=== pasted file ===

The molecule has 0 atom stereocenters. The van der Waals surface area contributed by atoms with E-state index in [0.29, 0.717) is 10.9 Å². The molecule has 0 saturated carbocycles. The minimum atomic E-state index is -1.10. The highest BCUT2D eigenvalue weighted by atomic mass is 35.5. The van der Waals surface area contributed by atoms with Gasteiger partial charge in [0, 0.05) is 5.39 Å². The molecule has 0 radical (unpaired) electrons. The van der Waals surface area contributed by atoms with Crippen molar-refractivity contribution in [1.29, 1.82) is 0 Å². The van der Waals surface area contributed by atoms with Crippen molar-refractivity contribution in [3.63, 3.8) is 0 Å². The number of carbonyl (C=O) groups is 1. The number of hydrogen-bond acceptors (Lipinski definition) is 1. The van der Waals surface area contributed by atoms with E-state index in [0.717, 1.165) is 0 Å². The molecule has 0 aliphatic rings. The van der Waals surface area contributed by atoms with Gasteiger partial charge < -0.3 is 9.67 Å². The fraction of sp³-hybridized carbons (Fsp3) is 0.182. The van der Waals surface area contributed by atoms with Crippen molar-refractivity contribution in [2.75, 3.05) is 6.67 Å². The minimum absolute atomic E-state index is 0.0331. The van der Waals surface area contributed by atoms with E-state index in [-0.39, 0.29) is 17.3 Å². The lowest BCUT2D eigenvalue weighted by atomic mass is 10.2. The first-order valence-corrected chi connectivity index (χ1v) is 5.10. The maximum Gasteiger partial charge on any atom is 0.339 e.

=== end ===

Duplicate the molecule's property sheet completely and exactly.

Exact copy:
The molecule has 0 atom stereocenters. The van der Waals surface area contributed by atoms with E-state index in [0.29, 0.717) is 10.9 Å². The molecule has 0 saturated carbocycles. The minimum atomic E-state index is -1.10. The highest BCUT2D eigenvalue weighted by atomic mass is 35.5. The van der Waals surface area contributed by atoms with Gasteiger partial charge in [0, 0.05) is 5.39 Å². The molecule has 0 radical (unpaired) electrons. The van der Waals surface area contributed by atoms with Crippen molar-refractivity contribution in [1.29, 1.82) is 0 Å². The van der Waals surface area contributed by atoms with Crippen molar-refractivity contribution in [3.63, 3.8) is 0 Å². The number of carbonyl (C=O) groups is 1. The number of hydrogen-bond acceptors (Lipinski definition) is 1. The van der Waals surface area contributed by atoms with E-state index in [0.717, 1.165) is 0 Å². The molecule has 0 aliphatic rings. The van der Waals surface area contributed by atoms with Gasteiger partial charge < -0.3 is 9.67 Å². The fraction of sp³-hybridized carbons (Fsp3) is 0.182. The van der Waals surface area contributed by atoms with Crippen molar-refractivity contribution in [2.75, 3.05) is 6.67 Å². The minimum absolute atomic E-state index is 0.0331. The van der Waals surface area contributed by atoms with E-state index in [-0.39, 0.29) is 17.3 Å². The lowest BCUT2D eigenvalue weighted by atomic mass is 10.2. The first-order valence-corrected chi connectivity index (χ1v) is 5.10. The maximum Gasteiger partial charge on any atom is 0.339 e.